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Our Work

Enrichment: Understanding customers with Speech to Text translation.

by Paul Maker

So far in this series, we have talked about enriching text-based content, like Microsoft Word documents and PDF files, and we have spoken about enriching image files with labels that describe what is in the image. But what about enriching voice recordings, such as call centre customer recordings?

Call recording analysis - Why bother?

After all, whenever we ring our insurance company, we are told that ‘this call may be recorded for quality and training purposes'. So, what do these companies do with that information? How do they process it at scale? What insight do they actually derive from it?

The answer is probably not a lot! Not unless they are willing to listen to each call manually, something you are only likely to do in the event of a complaint. Yet, there is tremendous value in these calls. Performing analysis on the calls may help an organisation to understand what makes a successful outcome for their customer. Perhaps it's adding additional cover to an existing policy, or getting a customer to purchase the policy in the first place.

The first step in attempting to do something useful with these calls is being able to transcribe them, to convert them to text so that they are just like any other document. Then, we can process and enrich them.

The challenge of Speech to Text APIs

As part of several customer engagements in this space we have looked at a number of speech to text conversion APIs. The two I am going to briefly talk about here are Google and Microsoft.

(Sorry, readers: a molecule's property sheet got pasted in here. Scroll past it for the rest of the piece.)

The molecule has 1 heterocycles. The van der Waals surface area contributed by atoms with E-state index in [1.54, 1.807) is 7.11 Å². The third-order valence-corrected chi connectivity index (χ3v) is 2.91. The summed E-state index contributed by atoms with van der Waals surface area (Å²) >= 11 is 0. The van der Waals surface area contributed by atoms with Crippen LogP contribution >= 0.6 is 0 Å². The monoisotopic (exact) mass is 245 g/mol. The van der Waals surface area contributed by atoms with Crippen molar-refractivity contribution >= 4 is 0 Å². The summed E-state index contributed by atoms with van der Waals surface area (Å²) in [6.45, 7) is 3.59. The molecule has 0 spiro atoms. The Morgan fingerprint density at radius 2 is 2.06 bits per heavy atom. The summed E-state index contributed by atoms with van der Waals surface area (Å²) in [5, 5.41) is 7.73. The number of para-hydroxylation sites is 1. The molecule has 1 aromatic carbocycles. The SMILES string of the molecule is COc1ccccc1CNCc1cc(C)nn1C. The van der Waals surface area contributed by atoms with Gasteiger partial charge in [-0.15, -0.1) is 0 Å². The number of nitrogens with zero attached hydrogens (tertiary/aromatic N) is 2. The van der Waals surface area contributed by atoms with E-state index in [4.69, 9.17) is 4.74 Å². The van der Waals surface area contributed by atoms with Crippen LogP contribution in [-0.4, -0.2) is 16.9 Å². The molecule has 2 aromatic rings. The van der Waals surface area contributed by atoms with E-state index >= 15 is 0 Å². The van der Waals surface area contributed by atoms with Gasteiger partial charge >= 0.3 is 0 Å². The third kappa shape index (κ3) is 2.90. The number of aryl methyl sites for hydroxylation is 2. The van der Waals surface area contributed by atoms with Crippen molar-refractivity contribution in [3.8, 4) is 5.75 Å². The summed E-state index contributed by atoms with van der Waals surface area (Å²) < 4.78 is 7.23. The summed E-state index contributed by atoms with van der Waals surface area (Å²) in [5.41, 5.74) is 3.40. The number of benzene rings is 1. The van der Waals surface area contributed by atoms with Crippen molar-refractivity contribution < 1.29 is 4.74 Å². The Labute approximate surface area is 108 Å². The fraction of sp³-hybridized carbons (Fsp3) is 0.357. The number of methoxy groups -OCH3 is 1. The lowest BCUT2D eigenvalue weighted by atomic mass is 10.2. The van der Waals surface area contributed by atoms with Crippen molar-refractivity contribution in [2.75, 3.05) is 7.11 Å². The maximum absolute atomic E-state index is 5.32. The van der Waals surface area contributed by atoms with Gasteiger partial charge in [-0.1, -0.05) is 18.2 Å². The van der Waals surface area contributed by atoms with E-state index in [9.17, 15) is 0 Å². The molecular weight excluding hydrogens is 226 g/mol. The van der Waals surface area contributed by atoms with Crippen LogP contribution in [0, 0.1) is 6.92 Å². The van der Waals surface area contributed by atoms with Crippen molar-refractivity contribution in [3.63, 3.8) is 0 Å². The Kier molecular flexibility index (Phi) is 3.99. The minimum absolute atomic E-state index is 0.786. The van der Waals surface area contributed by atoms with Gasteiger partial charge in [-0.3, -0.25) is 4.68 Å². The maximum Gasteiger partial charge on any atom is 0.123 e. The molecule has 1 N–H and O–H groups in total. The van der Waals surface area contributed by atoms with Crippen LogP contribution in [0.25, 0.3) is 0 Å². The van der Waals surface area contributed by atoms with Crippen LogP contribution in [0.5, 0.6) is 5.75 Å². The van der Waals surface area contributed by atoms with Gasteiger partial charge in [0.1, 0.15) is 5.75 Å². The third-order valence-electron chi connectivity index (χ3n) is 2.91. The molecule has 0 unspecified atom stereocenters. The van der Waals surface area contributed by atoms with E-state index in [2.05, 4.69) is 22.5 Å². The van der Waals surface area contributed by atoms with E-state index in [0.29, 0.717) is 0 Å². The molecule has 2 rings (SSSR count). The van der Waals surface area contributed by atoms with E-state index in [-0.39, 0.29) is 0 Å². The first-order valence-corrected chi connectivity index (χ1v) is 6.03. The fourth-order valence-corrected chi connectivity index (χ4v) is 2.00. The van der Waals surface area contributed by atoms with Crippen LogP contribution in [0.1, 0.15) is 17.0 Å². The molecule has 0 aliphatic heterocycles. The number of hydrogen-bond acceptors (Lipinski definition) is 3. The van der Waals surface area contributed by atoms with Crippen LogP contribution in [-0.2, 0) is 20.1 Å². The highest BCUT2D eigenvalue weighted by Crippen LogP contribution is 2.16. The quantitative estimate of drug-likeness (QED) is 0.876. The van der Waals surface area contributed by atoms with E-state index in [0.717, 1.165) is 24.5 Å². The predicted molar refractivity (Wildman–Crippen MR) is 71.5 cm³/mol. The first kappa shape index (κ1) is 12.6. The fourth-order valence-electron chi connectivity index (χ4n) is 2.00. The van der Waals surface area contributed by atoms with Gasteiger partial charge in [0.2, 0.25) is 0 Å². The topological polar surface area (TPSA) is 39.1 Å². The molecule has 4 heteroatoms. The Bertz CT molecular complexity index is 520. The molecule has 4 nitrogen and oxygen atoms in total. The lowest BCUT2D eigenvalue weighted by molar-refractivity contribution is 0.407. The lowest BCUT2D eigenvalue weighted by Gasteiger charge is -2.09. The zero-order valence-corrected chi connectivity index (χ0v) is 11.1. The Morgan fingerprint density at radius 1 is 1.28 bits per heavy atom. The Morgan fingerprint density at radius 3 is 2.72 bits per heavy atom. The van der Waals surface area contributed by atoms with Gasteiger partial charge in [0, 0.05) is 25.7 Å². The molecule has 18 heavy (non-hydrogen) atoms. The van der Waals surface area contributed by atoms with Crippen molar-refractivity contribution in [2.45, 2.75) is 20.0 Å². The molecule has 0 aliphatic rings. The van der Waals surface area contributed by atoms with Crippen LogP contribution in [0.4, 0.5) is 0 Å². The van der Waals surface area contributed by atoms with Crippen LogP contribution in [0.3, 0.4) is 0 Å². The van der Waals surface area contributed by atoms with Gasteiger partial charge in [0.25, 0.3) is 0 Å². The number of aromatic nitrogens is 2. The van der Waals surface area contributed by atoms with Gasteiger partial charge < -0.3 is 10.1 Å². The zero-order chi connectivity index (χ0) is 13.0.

The first thing we found is that both APIs are very good at transcribing a single person talking. However, add two people talking on the phone into the mix and things quickly deteriorate. To tackle this problem, we looked at a few options. Many call centre recording systems will record the caller and callee on separate left and right channels. If you have recordings of this nature, this issue with transcribing speech from two different people can be improved quite significantly.

Another challenge is background noise. A notorious problem with call centre recordings, since people will often be in all kinds of situations when making a call to the organisation in question. Again, there are some options in the speech to text APIs that can help smooth this out. However, even when using these advanced options, you will still find quite a lot of words that are transcribed incorrectly.

Getting value from call data

Despite some of these challenges, if we look at the nature of the problems that we are trying to solve, we can still get a lot of value from call transcriptions. This is because we are often only interested in specific indicator words. For example, if we are trying to ascertain if a call to a water provider is about a ‘taste and odour’ complaint, we are going to be interested in quite a specific set of phrases. Of course, these phrases may have been mistranscribed, but Google's API provides a capability that can really help with this. It allows you to configure specific words that Google tries extra hard to get right in the transcription process, by emphasising the detection of these selected words.

So, how does this all fit with InsightMaker? We have enrichment steps that allow us to convert speech to text and store this in the index. We can then leverage all of the downstream enrichment capability we have, such as sentiment analysis or named entity recognition, to enrich the content from the call. We can also utilise our data science steps to perform topic and concept modelling and even classify the calls, for example which ones are complaints and so on. Once the text from the call recording has been enriched, we can start to conduct analysis and begin to answer those crucial business questions.

Overall, speech to text transcription is not without its challenges; you need to be clear on the insight that you are trying to extract from your call data. Having said this, some of the cloud-based APIs for speech to text transcription offer a host of very useful features. Couple this with data science techniques and you can gain valuable insights from your customers' voices.

Cheers and speak soon, Paul

If you missed my blogs in the 12 Days of Information Enrichment series, you can catch up here.

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